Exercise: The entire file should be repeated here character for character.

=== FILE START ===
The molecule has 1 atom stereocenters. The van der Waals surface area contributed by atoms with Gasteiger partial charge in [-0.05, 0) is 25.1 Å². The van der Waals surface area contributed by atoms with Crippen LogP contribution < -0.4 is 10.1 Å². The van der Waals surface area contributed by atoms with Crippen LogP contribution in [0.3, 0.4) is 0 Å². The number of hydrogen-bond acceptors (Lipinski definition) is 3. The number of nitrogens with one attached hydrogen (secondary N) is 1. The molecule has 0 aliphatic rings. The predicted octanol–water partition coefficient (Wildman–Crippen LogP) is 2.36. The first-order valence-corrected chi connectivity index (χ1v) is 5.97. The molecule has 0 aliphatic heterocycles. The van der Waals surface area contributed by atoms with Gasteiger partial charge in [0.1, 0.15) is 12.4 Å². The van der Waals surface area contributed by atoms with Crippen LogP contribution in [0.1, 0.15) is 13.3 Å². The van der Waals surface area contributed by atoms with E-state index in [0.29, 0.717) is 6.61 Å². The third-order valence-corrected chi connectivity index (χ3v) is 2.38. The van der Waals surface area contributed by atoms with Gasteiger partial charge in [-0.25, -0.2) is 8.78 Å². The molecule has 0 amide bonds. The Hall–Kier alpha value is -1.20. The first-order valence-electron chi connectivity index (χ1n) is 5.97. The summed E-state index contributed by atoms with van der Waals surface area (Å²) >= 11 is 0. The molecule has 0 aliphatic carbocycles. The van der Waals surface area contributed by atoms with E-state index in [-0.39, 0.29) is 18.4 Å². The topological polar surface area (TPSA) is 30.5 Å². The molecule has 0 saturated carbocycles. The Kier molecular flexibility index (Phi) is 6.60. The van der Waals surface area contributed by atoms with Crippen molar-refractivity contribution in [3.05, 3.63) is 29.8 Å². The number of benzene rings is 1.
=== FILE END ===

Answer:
The molecule has 1 atom stereocenters. The van der Waals surface area contributed by atoms with Gasteiger partial charge in [-0.05, 0) is 25.1 Å². The van der Waals surface area contributed by atoms with Crippen LogP contribution < -0.4 is 10.1 Å². The van der Waals surface area contributed by atoms with Crippen LogP contribution in [0.3, 0.4) is 0 Å². The number of hydrogen-bond acceptors (Lipinski definition) is 3. The number of nitrogens with one attached hydrogen (secondary N) is 1. The molecule has 0 aliphatic rings. The predicted octanol–water partition coefficient (Wildman–Crippen LogP) is 2.36. The first-order valence-corrected chi connectivity index (χ1v) is 5.97. The molecule has 0 aliphatic heterocycles. The van der Waals surface area contributed by atoms with Gasteiger partial charge in [0.1, 0.15) is 12.4 Å². The van der Waals surface area contributed by atoms with Crippen LogP contribution in [0.1, 0.15) is 13.3 Å². The van der Waals surface area contributed by atoms with E-state index in [0.29, 0.717) is 6.61 Å². The third-order valence-corrected chi connectivity index (χ3v) is 2.38. The van der Waals surface area contributed by atoms with Gasteiger partial charge in [-0.25, -0.2) is 8.78 Å². The molecule has 0 amide bonds. The Hall–Kier alpha value is -1.20. The first-order valence-electron chi connectivity index (χ1n) is 5.97. The summed E-state index contributed by atoms with van der Waals surface area (Å²) >= 11 is 0. The molecule has 0 aliphatic carbocycles. The van der Waals surface area contributed by atoms with E-state index in [-0.39, 0.29) is 18.4 Å². The topological polar surface area (TPSA) is 30.5 Å². The molecule has 0 saturated carbocycles. The Kier molecular flexibility index (Phi) is 6.60. The van der Waals surface area contributed by atoms with Crippen molar-refractivity contribution in [3.05, 3.63) is 29.8 Å². The number of benzene rings is 1.